Areas of Expertise
Antje Ellermann is a member of the MPPGA Teaching Faculty, an Associate Professor of Political Science (Comparative Politics), and Director of the Institute for European Studies at the University of British Columbia in Vancouver. She is also the founder and Co-Director of the UBC Migration Research Excellence Cluster.
Her research focuses on the politics of migration and citizenship in liberal democracies. She is particularly interested in the nexus between international migration and the politics of policy making and implementation, coercive state power and resistance, legal precarity, and gender and other identities.
Her latest book The Comparative Politics of Immigration: Policy Choices in Germany, Canada, Switzerland, and the United States is forthcoming with Cambridge University Press as part of the Cambridge Studies in Comparative Politics series. Her first book States Against Migrants: Deportation in Germany and the United States (Cambridge University Press, 2009) examined the comparative politics and implementation of deportation. Her work has also appeared in World Politics (winner of the APSA Migration & Citizenship Section’s best article award), Comparative Political Studies, Politics & Society, Journal of Ethnic and Migration Studies, West European Politics, Government and Opposition, and International Migration. Her research has been supported by the Social Sciences and Humanities Research Council, the Social Science Research Council, the German Academic Exchange Service, and the Canadian Department of Foreign Affairs and International Trade. She serves on the editorial boards of Politics & Society and the Journal of Ethnic and Migration Studies. She also serves as Co-President of the American Political Science Association’s Migration and Citizenship Section.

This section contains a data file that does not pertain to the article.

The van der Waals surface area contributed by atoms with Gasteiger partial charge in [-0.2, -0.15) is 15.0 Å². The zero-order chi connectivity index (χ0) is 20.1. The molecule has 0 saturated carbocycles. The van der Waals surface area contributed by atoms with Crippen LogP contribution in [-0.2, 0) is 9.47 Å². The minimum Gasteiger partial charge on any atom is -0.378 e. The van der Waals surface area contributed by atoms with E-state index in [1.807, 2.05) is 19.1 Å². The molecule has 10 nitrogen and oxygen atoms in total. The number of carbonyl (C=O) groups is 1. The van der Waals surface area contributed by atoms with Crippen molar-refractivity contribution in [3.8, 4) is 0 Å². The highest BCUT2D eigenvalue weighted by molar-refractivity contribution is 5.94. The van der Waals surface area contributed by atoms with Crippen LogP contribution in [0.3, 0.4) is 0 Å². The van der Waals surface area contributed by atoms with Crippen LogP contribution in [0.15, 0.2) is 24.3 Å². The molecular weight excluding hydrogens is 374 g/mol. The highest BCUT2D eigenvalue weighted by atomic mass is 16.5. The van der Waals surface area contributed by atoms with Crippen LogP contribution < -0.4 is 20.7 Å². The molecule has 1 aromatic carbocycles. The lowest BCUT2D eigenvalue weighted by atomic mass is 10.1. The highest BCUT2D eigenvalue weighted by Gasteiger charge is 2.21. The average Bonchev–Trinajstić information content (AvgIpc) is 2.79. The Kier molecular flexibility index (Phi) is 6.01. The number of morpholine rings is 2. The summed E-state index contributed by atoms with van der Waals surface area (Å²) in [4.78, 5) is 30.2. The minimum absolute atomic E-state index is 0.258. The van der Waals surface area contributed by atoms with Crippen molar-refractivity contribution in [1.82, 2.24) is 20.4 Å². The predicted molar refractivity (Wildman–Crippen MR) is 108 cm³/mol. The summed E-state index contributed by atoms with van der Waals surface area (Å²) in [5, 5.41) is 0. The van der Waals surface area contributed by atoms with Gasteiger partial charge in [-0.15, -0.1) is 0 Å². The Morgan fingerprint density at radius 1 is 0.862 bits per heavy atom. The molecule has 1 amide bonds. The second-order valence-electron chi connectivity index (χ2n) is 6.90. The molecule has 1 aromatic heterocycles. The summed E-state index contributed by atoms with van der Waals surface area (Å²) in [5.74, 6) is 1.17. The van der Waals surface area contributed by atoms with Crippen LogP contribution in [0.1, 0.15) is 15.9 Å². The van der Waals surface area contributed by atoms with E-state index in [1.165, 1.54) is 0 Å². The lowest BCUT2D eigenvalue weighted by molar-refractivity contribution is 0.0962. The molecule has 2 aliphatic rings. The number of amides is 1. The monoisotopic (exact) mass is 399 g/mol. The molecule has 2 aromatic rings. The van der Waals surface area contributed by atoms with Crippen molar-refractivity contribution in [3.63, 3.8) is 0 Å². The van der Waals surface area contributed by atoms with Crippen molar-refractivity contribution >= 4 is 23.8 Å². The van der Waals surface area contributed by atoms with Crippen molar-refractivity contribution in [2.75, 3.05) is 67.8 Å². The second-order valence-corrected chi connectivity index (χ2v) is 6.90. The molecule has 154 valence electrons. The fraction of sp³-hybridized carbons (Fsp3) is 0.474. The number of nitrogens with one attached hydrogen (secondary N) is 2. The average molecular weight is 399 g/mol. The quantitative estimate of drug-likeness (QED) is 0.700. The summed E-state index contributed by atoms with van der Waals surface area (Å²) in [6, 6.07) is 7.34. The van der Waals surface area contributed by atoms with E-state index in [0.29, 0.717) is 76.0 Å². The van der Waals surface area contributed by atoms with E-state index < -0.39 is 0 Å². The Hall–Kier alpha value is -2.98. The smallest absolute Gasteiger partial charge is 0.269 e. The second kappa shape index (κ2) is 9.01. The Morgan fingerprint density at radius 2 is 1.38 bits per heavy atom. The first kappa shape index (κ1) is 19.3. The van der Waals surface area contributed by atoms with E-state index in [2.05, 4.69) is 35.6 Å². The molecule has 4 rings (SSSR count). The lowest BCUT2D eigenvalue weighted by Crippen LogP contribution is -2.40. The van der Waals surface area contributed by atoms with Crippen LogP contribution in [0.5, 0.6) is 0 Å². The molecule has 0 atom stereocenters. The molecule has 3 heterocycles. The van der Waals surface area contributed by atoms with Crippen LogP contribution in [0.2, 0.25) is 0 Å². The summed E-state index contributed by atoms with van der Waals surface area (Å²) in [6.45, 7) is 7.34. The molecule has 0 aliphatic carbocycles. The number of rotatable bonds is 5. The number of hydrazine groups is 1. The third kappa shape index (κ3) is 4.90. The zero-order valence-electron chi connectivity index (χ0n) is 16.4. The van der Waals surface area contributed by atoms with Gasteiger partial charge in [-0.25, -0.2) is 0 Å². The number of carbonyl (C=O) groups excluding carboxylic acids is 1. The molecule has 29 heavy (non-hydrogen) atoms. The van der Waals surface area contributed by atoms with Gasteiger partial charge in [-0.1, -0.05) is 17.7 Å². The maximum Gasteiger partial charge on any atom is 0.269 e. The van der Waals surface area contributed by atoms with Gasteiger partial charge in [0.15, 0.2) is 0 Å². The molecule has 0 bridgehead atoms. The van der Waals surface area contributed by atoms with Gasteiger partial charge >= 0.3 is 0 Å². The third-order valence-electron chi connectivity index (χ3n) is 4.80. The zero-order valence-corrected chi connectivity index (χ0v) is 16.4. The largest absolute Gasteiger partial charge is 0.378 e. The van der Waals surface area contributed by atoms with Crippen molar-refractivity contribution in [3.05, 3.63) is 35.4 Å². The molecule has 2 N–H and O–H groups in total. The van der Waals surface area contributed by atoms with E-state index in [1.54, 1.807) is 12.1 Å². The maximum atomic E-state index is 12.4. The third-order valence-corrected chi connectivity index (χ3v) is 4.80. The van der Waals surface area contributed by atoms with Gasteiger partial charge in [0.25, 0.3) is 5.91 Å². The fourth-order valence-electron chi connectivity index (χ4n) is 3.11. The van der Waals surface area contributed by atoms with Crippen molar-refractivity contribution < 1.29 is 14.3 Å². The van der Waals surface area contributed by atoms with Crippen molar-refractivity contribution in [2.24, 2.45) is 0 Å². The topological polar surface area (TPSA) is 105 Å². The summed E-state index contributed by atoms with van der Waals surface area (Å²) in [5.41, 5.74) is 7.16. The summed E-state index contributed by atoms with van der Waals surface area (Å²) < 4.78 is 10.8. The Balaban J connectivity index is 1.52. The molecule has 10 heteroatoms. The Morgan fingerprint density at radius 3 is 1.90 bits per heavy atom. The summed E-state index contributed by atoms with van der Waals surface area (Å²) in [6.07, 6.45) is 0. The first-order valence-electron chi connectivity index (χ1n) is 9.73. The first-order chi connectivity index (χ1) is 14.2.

She was born and raised in Germany before spending many years living, working, and studying in Northern Ireland, England, and the United States. She lives in Vancouver with her spouse Alan Jacobs and their twelve-year-old daughter. Before becoming a political scientist, she trained in social work and worked as a community worker. She holds Canadian and German citizenship.